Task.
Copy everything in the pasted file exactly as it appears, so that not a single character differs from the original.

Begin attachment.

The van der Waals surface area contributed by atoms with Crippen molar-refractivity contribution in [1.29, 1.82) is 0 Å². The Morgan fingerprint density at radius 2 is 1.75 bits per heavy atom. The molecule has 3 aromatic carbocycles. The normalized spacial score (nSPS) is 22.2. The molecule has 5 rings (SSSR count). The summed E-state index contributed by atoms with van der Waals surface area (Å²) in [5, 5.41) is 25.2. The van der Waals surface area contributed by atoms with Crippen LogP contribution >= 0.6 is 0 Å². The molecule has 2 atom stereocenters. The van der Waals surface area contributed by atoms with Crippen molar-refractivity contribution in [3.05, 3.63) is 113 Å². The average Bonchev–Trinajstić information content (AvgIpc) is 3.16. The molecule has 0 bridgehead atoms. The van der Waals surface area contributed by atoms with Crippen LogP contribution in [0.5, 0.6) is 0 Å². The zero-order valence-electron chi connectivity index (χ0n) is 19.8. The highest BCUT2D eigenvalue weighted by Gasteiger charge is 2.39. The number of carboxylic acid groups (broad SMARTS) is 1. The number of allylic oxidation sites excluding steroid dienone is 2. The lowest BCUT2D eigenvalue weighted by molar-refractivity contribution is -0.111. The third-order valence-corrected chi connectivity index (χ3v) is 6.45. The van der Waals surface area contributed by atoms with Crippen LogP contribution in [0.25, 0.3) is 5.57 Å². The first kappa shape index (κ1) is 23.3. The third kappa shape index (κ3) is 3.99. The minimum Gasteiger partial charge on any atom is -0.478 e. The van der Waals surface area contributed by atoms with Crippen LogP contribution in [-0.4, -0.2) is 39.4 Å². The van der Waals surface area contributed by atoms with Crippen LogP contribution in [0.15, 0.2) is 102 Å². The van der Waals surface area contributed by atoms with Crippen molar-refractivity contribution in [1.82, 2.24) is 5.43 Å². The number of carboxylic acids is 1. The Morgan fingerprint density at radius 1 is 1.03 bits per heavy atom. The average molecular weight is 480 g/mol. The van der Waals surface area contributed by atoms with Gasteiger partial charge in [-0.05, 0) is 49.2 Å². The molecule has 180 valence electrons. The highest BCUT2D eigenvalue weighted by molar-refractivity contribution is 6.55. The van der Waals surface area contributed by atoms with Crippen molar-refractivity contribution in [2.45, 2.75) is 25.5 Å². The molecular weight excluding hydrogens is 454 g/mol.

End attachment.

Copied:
The van der Waals surface area contributed by atoms with Crippen molar-refractivity contribution in [1.29, 1.82) is 0 Å². The Morgan fingerprint density at radius 2 is 1.75 bits per heavy atom. The molecule has 3 aromatic carbocycles. The normalized spacial score (nSPS) is 22.2. The molecule has 5 rings (SSSR count). The summed E-state index contributed by atoms with van der Waals surface area (Å²) in [5, 5.41) is 25.2. The van der Waals surface area contributed by atoms with Crippen LogP contribution >= 0.6 is 0 Å². The molecule has 2 atom stereocenters. The van der Waals surface area contributed by atoms with Crippen molar-refractivity contribution in [3.05, 3.63) is 113 Å². The average Bonchev–Trinajstić information content (AvgIpc) is 3.16. The molecule has 0 bridgehead atoms. The van der Waals surface area contributed by atoms with Crippen LogP contribution in [0.5, 0.6) is 0 Å². The zero-order valence-electron chi connectivity index (χ0n) is 19.8. The highest BCUT2D eigenvalue weighted by Gasteiger charge is 2.39. The number of carboxylic acid groups (broad SMARTS) is 1. The number of allylic oxidation sites excluding steroid dienone is 2. The lowest BCUT2D eigenvalue weighted by molar-refractivity contribution is -0.111. The third-order valence-corrected chi connectivity index (χ3v) is 6.45. The van der Waals surface area contributed by atoms with Crippen LogP contribution in [0.25, 0.3) is 5.57 Å². The first kappa shape index (κ1) is 23.3. The third kappa shape index (κ3) is 3.99. The minimum Gasteiger partial charge on any atom is -0.478 e. The van der Waals surface area contributed by atoms with Crippen LogP contribution in [-0.4, -0.2) is 39.4 Å². The van der Waals surface area contributed by atoms with Crippen LogP contribution in [0.15, 0.2) is 102 Å². The van der Waals surface area contributed by atoms with Crippen molar-refractivity contribution in [1.82, 2.24) is 5.43 Å². The number of carboxylic acids is 1. The Morgan fingerprint density at radius 1 is 1.03 bits per heavy atom. The average molecular weight is 480 g/mol. The van der Waals surface area contributed by atoms with Gasteiger partial charge in [-0.05, 0) is 49.2 Å². The molecule has 180 valence electrons. The highest BCUT2D eigenvalue weighted by molar-refractivity contribution is 6.55. The van der Waals surface area contributed by atoms with Crippen molar-refractivity contribution in [2.45, 2.75) is 25.5 Å². The molecular weight excluding hydrogens is 454 g/mol.